Tuesday, March 27, 2012

Recommended Picture Book: Wangari's Trees of Peace: A True Story from Africa

Title: Wangari’s Trees of Peace: A True Story from Africa

Author: Jeanette Winter

Publisher: Harcourt, Inc, September 21, 2008

Suitable for: (ages) 3 and up

Themes/Topics:  Nature, Environmentalism, Women History, Women Empowerment

Wangari lives under an umbrella of green trees in the shadow of Mount Kenya Africa.

Brief synopsis:
As a young girl growing up in Kenya, Wangari was surrounded by trees. But years later when she returns home, she is shocked to see whole forests being cut down, and she knows that soon all the trees will be destroyed. So Wangari decides to do something. She starts with nine seedlings in her backyard. As her trees grow, so do her plans……

Links to resources:

Discussion Questions can be found here

Interview of Wangari of why trees are important: 

This is a very simple Smart Board lesson on parts of a tree.  Go to the site, then scroll
down to K-2 Templates, Parts of a Tree.

Trees are Terrific....Travels with Pierre
This site is presented in animated format and designed to help young children (5–8 years of age) gain an appreciation of trees, observe trees in their everyday lives and develop an interest in learning more about trees. 

National Geographic Kids
Colorful site with facts and photos of Kenya

Teach Using Wangari's Trees of Peace
Look here for lesson ideas and links to use with this book.

Activities for all ages that explore issues related to environmental preservation and sustainability. 
Why I like this book: This is a true story about Wangari Maathai, a Kenyan environmentalist and winner of the Nobel Peace Prize in 2004. She inspired great change in her native country by bringing back the native trees to Kenya. She is an excellent example of inspiration for children today. They will learn that with hard work, dedication and strong will, even one person can inspire change, they can make a difference. The illustrations are very simple but reflect well the text and story as they follow Wangari from her childhood living “under an umbrella of green trees,” and observing her environment as she helps her mother harvest their crop. When she gets older, she goes to study in America. When she returns, the green land she left was no more. No more trees, birds, or green remained due to deforestation. Wangari decides to replace the trees that were cut down. She faced great opposition from the government and was even jailed for her attempts to bring change. She enlisted the help of other village women to plant the seedlings she grew telling them, “We are planting the seeds of hope.” Through her Green Belt Movement, Wangari brought environmental change not just to Kenya but to thirty other countries in Africa. Her story and life is truly an inspiration and this book is great to help children understand her great efforts and success. It saddens me to learn she recently passed away. Her dedication and love for the environment and women’s empowerment will be remembered.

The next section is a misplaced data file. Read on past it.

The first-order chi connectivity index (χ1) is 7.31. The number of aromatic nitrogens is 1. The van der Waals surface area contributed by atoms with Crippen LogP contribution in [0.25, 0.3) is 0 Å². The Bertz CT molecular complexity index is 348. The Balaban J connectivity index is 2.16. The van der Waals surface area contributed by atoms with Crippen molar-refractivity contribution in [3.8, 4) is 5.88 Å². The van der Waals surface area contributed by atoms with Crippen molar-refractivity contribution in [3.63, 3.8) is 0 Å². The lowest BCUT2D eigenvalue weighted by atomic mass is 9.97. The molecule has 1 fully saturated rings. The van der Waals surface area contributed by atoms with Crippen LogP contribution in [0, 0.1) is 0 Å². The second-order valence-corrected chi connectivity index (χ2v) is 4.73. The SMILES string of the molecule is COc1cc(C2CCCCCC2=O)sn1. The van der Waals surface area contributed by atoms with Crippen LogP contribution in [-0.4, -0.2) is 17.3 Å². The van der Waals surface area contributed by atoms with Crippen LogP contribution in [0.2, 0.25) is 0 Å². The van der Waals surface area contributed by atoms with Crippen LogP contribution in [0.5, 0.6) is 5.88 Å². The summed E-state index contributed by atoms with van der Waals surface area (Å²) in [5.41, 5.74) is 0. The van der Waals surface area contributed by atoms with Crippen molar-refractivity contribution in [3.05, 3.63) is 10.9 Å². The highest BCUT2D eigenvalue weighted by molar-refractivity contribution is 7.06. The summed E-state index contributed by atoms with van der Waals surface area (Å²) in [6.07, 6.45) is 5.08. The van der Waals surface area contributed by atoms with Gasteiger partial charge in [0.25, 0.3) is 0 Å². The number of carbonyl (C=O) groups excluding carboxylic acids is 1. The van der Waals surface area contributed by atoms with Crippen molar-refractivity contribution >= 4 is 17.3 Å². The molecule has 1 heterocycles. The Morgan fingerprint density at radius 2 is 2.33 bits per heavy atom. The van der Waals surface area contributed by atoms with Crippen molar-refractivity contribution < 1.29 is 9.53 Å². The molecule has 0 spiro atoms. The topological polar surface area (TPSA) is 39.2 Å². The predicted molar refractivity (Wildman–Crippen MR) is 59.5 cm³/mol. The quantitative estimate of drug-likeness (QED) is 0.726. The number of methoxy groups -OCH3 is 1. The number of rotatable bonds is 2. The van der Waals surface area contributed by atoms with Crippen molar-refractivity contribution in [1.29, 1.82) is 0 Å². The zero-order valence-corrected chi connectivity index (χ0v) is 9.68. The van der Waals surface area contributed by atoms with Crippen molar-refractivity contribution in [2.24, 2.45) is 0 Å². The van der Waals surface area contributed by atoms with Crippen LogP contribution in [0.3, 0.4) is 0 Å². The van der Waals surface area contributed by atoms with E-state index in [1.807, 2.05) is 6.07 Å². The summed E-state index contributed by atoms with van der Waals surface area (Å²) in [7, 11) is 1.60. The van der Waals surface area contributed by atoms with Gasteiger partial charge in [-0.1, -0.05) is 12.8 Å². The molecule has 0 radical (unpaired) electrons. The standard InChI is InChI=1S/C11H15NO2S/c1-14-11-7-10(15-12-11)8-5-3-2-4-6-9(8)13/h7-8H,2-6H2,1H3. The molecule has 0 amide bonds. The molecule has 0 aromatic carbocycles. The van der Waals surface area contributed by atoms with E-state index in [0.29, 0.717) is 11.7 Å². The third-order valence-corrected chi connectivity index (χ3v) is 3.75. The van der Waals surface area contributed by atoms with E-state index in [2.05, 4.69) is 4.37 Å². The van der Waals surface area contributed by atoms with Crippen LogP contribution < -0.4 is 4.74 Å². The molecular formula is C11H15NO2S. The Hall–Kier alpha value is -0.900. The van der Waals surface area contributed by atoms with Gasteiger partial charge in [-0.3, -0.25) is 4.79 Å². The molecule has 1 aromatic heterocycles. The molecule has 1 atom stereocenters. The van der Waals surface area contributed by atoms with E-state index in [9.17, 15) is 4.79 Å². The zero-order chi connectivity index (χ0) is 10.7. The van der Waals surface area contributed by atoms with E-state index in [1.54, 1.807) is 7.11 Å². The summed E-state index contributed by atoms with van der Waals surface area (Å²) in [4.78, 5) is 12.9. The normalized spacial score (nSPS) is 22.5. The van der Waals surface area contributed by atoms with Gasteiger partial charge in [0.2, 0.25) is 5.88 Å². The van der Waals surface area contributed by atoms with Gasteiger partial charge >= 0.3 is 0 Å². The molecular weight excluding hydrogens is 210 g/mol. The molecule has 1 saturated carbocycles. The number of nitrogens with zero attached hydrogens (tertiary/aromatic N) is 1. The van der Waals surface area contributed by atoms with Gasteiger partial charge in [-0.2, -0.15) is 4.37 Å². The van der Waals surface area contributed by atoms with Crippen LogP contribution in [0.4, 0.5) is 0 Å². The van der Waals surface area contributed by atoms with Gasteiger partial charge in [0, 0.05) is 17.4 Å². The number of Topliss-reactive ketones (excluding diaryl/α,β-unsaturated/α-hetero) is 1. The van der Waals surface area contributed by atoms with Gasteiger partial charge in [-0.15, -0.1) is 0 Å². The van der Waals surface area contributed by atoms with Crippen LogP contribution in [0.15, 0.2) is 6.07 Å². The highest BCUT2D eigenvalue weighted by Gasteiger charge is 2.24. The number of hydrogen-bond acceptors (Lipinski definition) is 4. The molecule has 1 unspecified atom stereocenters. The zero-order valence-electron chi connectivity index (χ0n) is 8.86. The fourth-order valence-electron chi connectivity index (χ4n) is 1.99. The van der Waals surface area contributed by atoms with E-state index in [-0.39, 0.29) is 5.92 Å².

For a complete list of recommended picture books and resources that engage, educate, and entertain go to Perfect Picture Books at Susanna Leonard Hill's blog. 

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